Because I’m making pages, I still need to structure this .astro file like a proper Astro Page Component: it either needs full <html></html> or needs an Astro Layout. Since I want this page to look like the rest of my pages, I’ll import in the front matter, then wrap my content in my regular <BaseLayout> component.

Page Content

The content I want to render is some information about each of my blog posts that happen to be tagged with one specific tag. So, I’ll need a way to access all my posts (even if I don’t display all of them on a particular page).

Page Logic

This page needs to:

And then this page needs to return (for rendering as HTML):

Astro Page Component

Everything except the getStaticPaths() function looks very much like an Astro page I’ve created before where I’ve fetched content from my Markdown posts and rendered them to the page.

// src/pages/tags/[tag].astro

---
import BaseLayout from '../../layouts/BaseLayout.astro';

// here's where getStaticPaths() will go! 

const { posts } = Astro.props;
const { tag } = Astro.request.params;

let title = tag; 
---
<BaseLayout title={title}>
    <main>
        <p>Posts tagged with {title}</p>
        {posts.map(post => 
            <p>{post.date} - <a href={post.url}>{post.title}</a></p>
        )}
        <hr />
        <p><a href ="/tags/">See all tags...</a></p>
    </main>
</BaseLayout>

Once we get our tag and posts from our getStaticPaths() function, we can create any content layout we want using that tag name, and all the content normally available from a Markdown post’s front matter like title, date, url, description, hero image etc.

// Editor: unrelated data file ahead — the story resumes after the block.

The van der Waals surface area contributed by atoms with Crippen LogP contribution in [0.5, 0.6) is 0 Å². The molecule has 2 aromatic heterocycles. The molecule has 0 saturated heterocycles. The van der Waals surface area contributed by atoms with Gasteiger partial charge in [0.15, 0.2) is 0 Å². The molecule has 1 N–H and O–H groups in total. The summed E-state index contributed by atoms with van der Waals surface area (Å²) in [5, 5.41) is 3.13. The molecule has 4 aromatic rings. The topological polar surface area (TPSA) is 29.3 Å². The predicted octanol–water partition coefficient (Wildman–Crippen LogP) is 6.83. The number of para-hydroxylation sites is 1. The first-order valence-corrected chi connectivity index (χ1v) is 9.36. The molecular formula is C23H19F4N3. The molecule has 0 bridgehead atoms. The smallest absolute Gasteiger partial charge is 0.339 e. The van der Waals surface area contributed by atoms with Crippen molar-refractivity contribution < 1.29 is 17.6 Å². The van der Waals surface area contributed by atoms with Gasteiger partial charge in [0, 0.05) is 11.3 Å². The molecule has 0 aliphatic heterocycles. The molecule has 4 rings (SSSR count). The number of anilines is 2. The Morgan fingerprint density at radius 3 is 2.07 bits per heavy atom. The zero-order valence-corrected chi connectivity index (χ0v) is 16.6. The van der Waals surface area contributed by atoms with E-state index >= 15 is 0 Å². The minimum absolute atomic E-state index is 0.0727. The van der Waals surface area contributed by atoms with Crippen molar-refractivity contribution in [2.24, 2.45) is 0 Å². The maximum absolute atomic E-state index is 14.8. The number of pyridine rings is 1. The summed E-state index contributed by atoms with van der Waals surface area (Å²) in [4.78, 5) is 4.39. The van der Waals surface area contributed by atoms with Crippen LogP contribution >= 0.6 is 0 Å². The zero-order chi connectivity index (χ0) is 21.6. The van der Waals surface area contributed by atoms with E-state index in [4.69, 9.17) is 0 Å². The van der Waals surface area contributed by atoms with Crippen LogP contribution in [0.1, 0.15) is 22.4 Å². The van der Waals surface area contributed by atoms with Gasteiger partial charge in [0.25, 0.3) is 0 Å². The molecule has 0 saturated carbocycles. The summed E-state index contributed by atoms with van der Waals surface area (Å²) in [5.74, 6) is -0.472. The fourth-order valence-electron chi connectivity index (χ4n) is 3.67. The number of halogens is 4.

Using getStaticPaths() to fetch tag and post data

This function will do my fetching, sorting, creating and adding to a set of tags and return a set of filtered posts corresponding to each tag.

// (function to go inside src/pages/tags/[tag].astro)

export async function getStaticPaths({ }) {
  const allPosts = Astro.fetchContent('../posts/*.md');
  const sortedPosts = allPosts.sort((a, b) => new Date(b.date) - new Date(a.date));
  const allTags = new Set();
  sortedPosts.map(post => {
      post.tags && post.tags.map(tag => allTags.add(tag))
  })
  
  return Array.from(allTags).map((tag) => {
    const filteredPosts = sortedPosts.filter((post) => post.tags.includes(tag))
    return {
      params: { tag },
      props: {
        posts: filteredPosts
      }
    };
  });
}

And now… yes, we have tags! You can see the list of tags and you can click on any tag to be taken to its tag page.

Linking to tag pages elsewhere on the site

You might notice that on this post’s page itself, you can see a list of clickable tags generated from its front matter: tags: ["blogging", "astro"]. This is an array that can be used in any .astro component that fetches your front matter data.

Now that I have tag pages, I can update my MarkdownPostLayout.astro so that each post displays its own linked tags. Here’s a simplified version of this nested layout, which is itself inside my <BaseLayout> (so that these posts look like all my other pages). I’m displying each tag, linked to its own tag page, between the posts title and the author/date.

// src/layouts/MarkdownPostLayout.astro

---
import BaseLayout from '../layouts/BaseLayout.astro'
const {content} = Astro.props;
---
<BaseLayout title = {content.title}>
    <main>
        <h1>{content.title}</h1>
        <div style="display:flex;">
            {content.tags.map((tag) => <p><a href={`/tags/${tag}`}>{tag}</a></p>)}
        </div>
        <p>Written by: {content.author} on {postDate}</p>
        <article>
          <slot />
        </article>
        <p><a href="/posts">See more posts ...</a></p>
    </main>
</BaseLayout>

Similarly, I updated both my main Blog page showing my recent posts, as well as my full Post Archive listing to include these linked tags along with other post content.

I think it’s safe to say you can now find tags all over the place on this blog! So, you have no excuse for not checking them out. ;)

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astro